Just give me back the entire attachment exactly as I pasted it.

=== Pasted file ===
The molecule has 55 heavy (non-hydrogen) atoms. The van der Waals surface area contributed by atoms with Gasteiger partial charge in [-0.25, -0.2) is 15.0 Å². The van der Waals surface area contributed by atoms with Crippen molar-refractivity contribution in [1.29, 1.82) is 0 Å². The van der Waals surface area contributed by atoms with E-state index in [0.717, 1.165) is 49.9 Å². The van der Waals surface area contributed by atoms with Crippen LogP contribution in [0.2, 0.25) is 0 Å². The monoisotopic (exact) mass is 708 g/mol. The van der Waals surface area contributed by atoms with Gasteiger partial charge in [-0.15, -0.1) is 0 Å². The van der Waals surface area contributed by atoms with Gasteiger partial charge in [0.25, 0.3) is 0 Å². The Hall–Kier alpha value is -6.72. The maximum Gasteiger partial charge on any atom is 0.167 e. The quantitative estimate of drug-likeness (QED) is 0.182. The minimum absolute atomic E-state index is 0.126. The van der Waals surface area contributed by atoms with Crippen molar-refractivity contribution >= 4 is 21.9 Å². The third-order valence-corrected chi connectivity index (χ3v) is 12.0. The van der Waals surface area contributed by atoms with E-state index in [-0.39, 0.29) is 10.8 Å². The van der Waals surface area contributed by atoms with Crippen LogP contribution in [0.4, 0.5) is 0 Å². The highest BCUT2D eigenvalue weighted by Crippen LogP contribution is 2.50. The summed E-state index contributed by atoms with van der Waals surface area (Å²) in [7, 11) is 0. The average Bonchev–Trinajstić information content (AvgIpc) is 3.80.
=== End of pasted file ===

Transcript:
The molecule has 55 heavy (non-hydrogen) atoms. The van der Waals surface area contributed by atoms with Gasteiger partial charge in [-0.25, -0.2) is 15.0 Å². The van der Waals surface area contributed by atoms with Crippen molar-refractivity contribution in [1.29, 1.82) is 0 Å². The van der Waals surface area contributed by atoms with E-state index in [0.717, 1.165) is 49.9 Å². The van der Waals surface area contributed by atoms with Crippen LogP contribution in [0.2, 0.25) is 0 Å². The monoisotopic (exact) mass is 708 g/mol. The van der Waals surface area contributed by atoms with Gasteiger partial charge in [-0.15, -0.1) is 0 Å². The van der Waals surface area contributed by atoms with Gasteiger partial charge in [0.25, 0.3) is 0 Å². The Hall–Kier alpha value is -6.72. The maximum Gasteiger partial charge on any atom is 0.167 e. The quantitative estimate of drug-likeness (QED) is 0.182. The minimum absolute atomic E-state index is 0.126. The van der Waals surface area contributed by atoms with Crippen molar-refractivity contribution >= 4 is 21.9 Å². The third-order valence-corrected chi connectivity index (χ3v) is 12.0. The van der Waals surface area contributed by atoms with E-state index in [-0.39, 0.29) is 10.8 Å². The van der Waals surface area contributed by atoms with Crippen LogP contribution in [0.4, 0.5) is 0 Å². The highest BCUT2D eigenvalue weighted by Crippen LogP contribution is 2.50. The summed E-state index contributed by atoms with van der Waals surface area (Å²) in [7, 11) is 0. The average Bonchev–Trinajstić information content (AvgIpc) is 3.80.